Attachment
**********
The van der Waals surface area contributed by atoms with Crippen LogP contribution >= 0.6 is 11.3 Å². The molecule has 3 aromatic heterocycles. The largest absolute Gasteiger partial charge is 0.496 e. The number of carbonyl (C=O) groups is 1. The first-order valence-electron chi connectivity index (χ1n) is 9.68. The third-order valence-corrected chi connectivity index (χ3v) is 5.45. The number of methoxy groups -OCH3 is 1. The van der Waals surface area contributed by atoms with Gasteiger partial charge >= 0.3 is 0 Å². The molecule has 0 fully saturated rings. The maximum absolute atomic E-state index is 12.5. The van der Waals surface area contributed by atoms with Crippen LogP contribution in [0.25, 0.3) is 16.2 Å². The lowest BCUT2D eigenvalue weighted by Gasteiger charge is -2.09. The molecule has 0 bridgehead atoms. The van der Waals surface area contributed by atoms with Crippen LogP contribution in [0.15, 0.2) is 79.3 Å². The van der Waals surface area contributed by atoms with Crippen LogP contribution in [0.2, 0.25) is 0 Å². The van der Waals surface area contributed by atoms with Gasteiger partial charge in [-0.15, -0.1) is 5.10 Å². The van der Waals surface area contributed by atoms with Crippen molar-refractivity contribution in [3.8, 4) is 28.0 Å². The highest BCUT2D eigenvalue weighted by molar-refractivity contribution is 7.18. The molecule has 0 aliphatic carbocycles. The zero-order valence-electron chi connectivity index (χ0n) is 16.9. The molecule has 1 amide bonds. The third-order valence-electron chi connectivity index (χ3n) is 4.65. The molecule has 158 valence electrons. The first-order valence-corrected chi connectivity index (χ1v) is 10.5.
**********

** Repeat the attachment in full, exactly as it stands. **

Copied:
The van der Waals surface area contributed by atoms with Crippen LogP contribution >= 0.6 is 11.3 Å². The molecule has 3 aromatic heterocycles. The largest absolute Gasteiger partial charge is 0.496 e. The number of carbonyl (C=O) groups is 1. The first-order valence-electron chi connectivity index (χ1n) is 9.68. The third-order valence-corrected chi connectivity index (χ3v) is 5.45. The number of methoxy groups -OCH3 is 1. The van der Waals surface area contributed by atoms with Gasteiger partial charge >= 0.3 is 0 Å². The molecule has 0 fully saturated rings. The maximum absolute atomic E-state index is 12.5. The van der Waals surface area contributed by atoms with Crippen LogP contribution in [0.25, 0.3) is 16.2 Å². The lowest BCUT2D eigenvalue weighted by Gasteiger charge is -2.09. The molecule has 0 bridgehead atoms. The van der Waals surface area contributed by atoms with Crippen LogP contribution in [0.15, 0.2) is 79.3 Å². The van der Waals surface area contributed by atoms with Crippen LogP contribution in [0.2, 0.25) is 0 Å². The van der Waals surface area contributed by atoms with Gasteiger partial charge in [-0.15, -0.1) is 5.10 Å². The van der Waals surface area contributed by atoms with Crippen molar-refractivity contribution in [3.8, 4) is 28.0 Å². The highest BCUT2D eigenvalue weighted by molar-refractivity contribution is 7.18. The molecule has 0 aliphatic carbocycles. The zero-order valence-electron chi connectivity index (χ0n) is 16.9. The molecule has 1 amide bonds. The third-order valence-electron chi connectivity index (χ3n) is 4.65. The molecule has 158 valence electrons. The first-order valence-corrected chi connectivity index (χ1v) is 10.5.